Tennessee’s special legislative session worries gun owners like me

Second Amendment

If the governor is serious about stopping shootings, he should focus less on ideas that cannot effectively be enforced, and more on getting troubled people the help they need.


  • JP Staggs lives in Lawrenceburg, Tennessee and is a gun owner, pro-gun advocate and member of the NRA.

I was among the many millions of people shocked and terrified at the news that another school shooting had taken place in late March. But this one hit closer to home. I’m a Tennessean and a mom, and I was taking my 1-year-old son to the doctor in Nashville on March 27 when a shooter attacked The Covenant School.

I am also a law-abiding gun owner and I believe the Second Amendment is our last and final line for self-defense. I don’t want our emotional reaction to this and similar tragedies to prompt passage of knee-jerk legislation that strips us further of our rights. Or, as is the case with Gov. Bill Lee’s proposed mental health protection order, leaves those in need of help more vulnerable and more likely alone.

Lee recently announced a special legislative session to convene in August in hopes of passing an extreme risk protection order, sometimes called a “red flag” law in other states. As Tennesseans, we cannot let this happen. The order of protection is being marketed as common sense and, on first glance, it may appear that way. But a further examination of what it actually does and its potential repercussions shows it could be downright dangerous.

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Citizens could be subject to frivolous complaints

The purpose of the proposal is to remove firearms from the possession of a person who may be dangerous to themselves or others, but there is no way to ensure that all of the firearms are actually removed, and there is no provision in the proposal that offers mental health services to the person affected.

That means we have a person who is so unstable a judge has ordered removal of their firearms, then we have police coming to their home and demanding these firearms, but law enforcement doesn’t know if they have one firearm or many. Say, for example, this person hands over one or two but still has three. Then this person is left alone and given no services to help him get better. This will only further agitate someone on the brink, and it doesn’t even guarantee they’re unarmed. 

The proposal also has little protection against frivolous complaints. While the subject of the order is required to be notified and permitted to appear in their own defense at the hearing, there is no safeguard to ensure they are actually notified. A notice could be sent to them or posted on their door, but if they are out of town or don’t see it for whatever reason, they have no way of knowing a hearing is being held.

Furthermore, when presented with any evidence of a person’s instability, why would a judge ever deny the motion? It’s much safer for the judge to grant the order than it is to turn it down.

This creates a scenario where someone may or may not be aware that a hearing about stripping their Second Amendment rights is imminent, and at the hearing, the judge has every incentive to grant the order regardless of if it is warranted.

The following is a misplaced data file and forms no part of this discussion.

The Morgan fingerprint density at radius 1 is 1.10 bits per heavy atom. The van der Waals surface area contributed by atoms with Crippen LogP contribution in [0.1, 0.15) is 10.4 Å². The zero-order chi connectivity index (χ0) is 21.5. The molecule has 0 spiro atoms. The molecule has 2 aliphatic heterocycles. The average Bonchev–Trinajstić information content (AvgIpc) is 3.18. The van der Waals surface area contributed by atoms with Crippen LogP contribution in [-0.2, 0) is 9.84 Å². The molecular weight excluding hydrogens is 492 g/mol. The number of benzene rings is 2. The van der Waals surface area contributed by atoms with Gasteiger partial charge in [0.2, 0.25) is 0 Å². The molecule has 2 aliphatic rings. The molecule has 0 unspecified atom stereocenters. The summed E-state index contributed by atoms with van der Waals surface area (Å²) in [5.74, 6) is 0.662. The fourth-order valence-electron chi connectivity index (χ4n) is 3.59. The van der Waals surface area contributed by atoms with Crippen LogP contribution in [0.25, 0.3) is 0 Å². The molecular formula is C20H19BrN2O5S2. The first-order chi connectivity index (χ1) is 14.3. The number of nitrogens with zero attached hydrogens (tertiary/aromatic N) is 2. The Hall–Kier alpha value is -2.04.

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Tennessee’s ranks poorly in mental health access

This proposal is nothing but gun control. If it is being used properly and the subject of the order really is about to do something dangerous, that person should be taken for a mental health evaluation and hospitalized if need be.

Certainly, they need more than a police officer confiscating one of their firearms. If there is evidence that a person has committed a crime, they should be dealt with in the criminal justice system. Lastly, there should be safeguards against frivolous accusations and this law being abused. 

The number of mental health facilities in the U.S. has declined significantly over the decades. That old system was dismantled because it had many problems, but nothing was ever created in its place. We have to give families who are worried about their loved ones access to the help and care they need. We have to take dangerous people off the streets. We have to enact laws that do more than maybe remove firearms from those who are not fit to own them. We have to help them. 

The Covenant School shooter was reportedly very ill. Their family was worried about them. This order of protection would not have stopped the killer from committing this shooting because the family didn’t even know about the firearms. Had help and needed care been available, this may tragedy might have been avoided.

Tennessee ranks 45th of 50 states and the District of Columbia in access to mental health care, according to Mental Health America.

If the governor is serious about stopping shootings like these, he should focus less on ideas that cannot effectively be enforced and are easily abused, and more on getting troubled people and families the resources they need.

JP Staggs lives in Lawrenceburg, Tennessee and is a gun owner, pro-gun advocate and member of the NRA.

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